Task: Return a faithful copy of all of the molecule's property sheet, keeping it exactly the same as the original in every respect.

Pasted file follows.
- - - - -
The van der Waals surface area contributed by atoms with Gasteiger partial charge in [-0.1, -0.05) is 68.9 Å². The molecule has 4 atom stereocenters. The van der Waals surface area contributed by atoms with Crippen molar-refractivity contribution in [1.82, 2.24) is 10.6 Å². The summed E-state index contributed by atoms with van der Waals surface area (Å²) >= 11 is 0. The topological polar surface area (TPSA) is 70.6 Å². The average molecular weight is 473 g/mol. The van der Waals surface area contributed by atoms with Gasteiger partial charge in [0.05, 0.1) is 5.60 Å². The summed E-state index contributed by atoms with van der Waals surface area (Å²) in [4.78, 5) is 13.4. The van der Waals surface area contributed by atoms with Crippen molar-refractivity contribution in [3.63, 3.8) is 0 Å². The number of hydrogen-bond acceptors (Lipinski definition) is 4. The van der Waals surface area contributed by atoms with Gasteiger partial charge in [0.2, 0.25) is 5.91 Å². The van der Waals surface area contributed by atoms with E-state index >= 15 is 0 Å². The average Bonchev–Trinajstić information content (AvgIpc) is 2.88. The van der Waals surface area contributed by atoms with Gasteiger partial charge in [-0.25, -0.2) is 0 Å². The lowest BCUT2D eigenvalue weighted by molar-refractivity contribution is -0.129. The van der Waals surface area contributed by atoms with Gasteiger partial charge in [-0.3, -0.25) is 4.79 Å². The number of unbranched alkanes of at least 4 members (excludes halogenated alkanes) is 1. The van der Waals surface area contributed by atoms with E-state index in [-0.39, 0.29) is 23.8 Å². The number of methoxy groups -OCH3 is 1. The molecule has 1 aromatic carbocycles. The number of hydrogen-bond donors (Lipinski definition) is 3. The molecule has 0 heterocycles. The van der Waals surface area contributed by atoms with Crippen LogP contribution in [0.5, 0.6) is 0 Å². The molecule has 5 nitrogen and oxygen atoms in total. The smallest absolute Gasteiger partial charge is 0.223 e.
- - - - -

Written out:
The van der Waals surface area contributed by atoms with Gasteiger partial charge in [-0.1, -0.05) is 68.9 Å². The molecule has 4 atom stereocenters. The van der Waals surface area contributed by atoms with Crippen molar-refractivity contribution in [1.82, 2.24) is 10.6 Å². The summed E-state index contributed by atoms with van der Waals surface area (Å²) >= 11 is 0. The topological polar surface area (TPSA) is 70.6 Å². The average molecular weight is 473 g/mol. The van der Waals surface area contributed by atoms with Gasteiger partial charge in [0.05, 0.1) is 5.60 Å². The summed E-state index contributed by atoms with van der Waals surface area (Å²) in [4.78, 5) is 13.4. The van der Waals surface area contributed by atoms with Crippen molar-refractivity contribution in [3.63, 3.8) is 0 Å². The number of hydrogen-bond acceptors (Lipinski definition) is 4. The van der Waals surface area contributed by atoms with Gasteiger partial charge in [0.2, 0.25) is 5.91 Å². The van der Waals surface area contributed by atoms with E-state index >= 15 is 0 Å². The average Bonchev–Trinajstić information content (AvgIpc) is 2.88. The van der Waals surface area contributed by atoms with Gasteiger partial charge in [-0.25, -0.2) is 0 Å². The lowest BCUT2D eigenvalue weighted by molar-refractivity contribution is -0.129. The van der Waals surface area contributed by atoms with Gasteiger partial charge in [-0.3, -0.25) is 4.79 Å². The number of unbranched alkanes of at least 4 members (excludes halogenated alkanes) is 1. The van der Waals surface area contributed by atoms with E-state index in [-0.39, 0.29) is 23.8 Å². The number of methoxy groups -OCH3 is 1. The molecule has 1 aromatic carbocycles. The number of hydrogen-bond donors (Lipinski definition) is 3. The molecule has 0 heterocycles. The van der Waals surface area contributed by atoms with Crippen LogP contribution in [0.5, 0.6) is 0 Å². The molecule has 5 nitrogen and oxygen atoms in total. The smallest absolute Gasteiger partial charge is 0.223 e.